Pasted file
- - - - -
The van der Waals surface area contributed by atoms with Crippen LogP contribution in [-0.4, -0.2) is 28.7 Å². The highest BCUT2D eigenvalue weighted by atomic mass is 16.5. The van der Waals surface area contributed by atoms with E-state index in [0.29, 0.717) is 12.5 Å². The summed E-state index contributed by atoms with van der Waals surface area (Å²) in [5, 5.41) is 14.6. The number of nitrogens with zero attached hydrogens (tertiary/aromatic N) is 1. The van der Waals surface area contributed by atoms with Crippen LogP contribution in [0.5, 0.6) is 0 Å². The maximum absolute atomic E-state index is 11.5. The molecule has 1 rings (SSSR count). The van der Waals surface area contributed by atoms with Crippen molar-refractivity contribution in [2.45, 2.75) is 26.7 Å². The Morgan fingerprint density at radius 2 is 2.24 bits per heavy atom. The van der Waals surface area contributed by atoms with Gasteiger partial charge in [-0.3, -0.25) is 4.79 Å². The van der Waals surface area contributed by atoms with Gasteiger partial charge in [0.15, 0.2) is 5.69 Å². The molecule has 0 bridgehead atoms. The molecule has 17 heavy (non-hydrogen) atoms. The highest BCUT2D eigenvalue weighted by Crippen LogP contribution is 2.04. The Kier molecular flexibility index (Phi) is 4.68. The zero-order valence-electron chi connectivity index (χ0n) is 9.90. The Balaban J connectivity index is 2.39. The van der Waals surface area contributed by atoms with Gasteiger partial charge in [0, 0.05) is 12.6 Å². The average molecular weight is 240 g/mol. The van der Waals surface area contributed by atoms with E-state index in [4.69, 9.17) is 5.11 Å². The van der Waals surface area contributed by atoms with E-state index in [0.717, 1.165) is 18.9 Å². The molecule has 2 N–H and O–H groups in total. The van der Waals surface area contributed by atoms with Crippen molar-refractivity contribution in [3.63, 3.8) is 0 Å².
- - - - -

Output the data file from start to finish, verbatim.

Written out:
The van der Waals surface area contributed by atoms with Crippen LogP contribution in [-0.4, -0.2) is 28.7 Å². The highest BCUT2D eigenvalue weighted by atomic mass is 16.5. The van der Waals surface area contributed by atoms with E-state index in [0.29, 0.717) is 12.5 Å². The summed E-state index contributed by atoms with van der Waals surface area (Å²) in [5, 5.41) is 14.6. The number of nitrogens with zero attached hydrogens (tertiary/aromatic N) is 1. The van der Waals surface area contributed by atoms with Crippen LogP contribution in [0.5, 0.6) is 0 Å². The maximum absolute atomic E-state index is 11.5. The molecule has 1 rings (SSSR count). The van der Waals surface area contributed by atoms with Crippen molar-refractivity contribution in [2.45, 2.75) is 26.7 Å². The Morgan fingerprint density at radius 2 is 2.24 bits per heavy atom. The van der Waals surface area contributed by atoms with Gasteiger partial charge in [-0.3, -0.25) is 4.79 Å². The van der Waals surface area contributed by atoms with Gasteiger partial charge in [0.15, 0.2) is 5.69 Å². The molecule has 0 bridgehead atoms. The molecule has 17 heavy (non-hydrogen) atoms. The highest BCUT2D eigenvalue weighted by Crippen LogP contribution is 2.04. The Kier molecular flexibility index (Phi) is 4.68. The zero-order valence-electron chi connectivity index (χ0n) is 9.90. The Balaban J connectivity index is 2.39. The van der Waals surface area contributed by atoms with Gasteiger partial charge in [0, 0.05) is 12.6 Å². The average molecular weight is 240 g/mol. The van der Waals surface area contributed by atoms with E-state index in [4.69, 9.17) is 5.11 Å². The van der Waals surface area contributed by atoms with E-state index in [0.717, 1.165) is 18.9 Å². The molecule has 2 N–H and O–H groups in total. The van der Waals surface area contributed by atoms with Crippen molar-refractivity contribution in [3.63, 3.8) is 0 Å².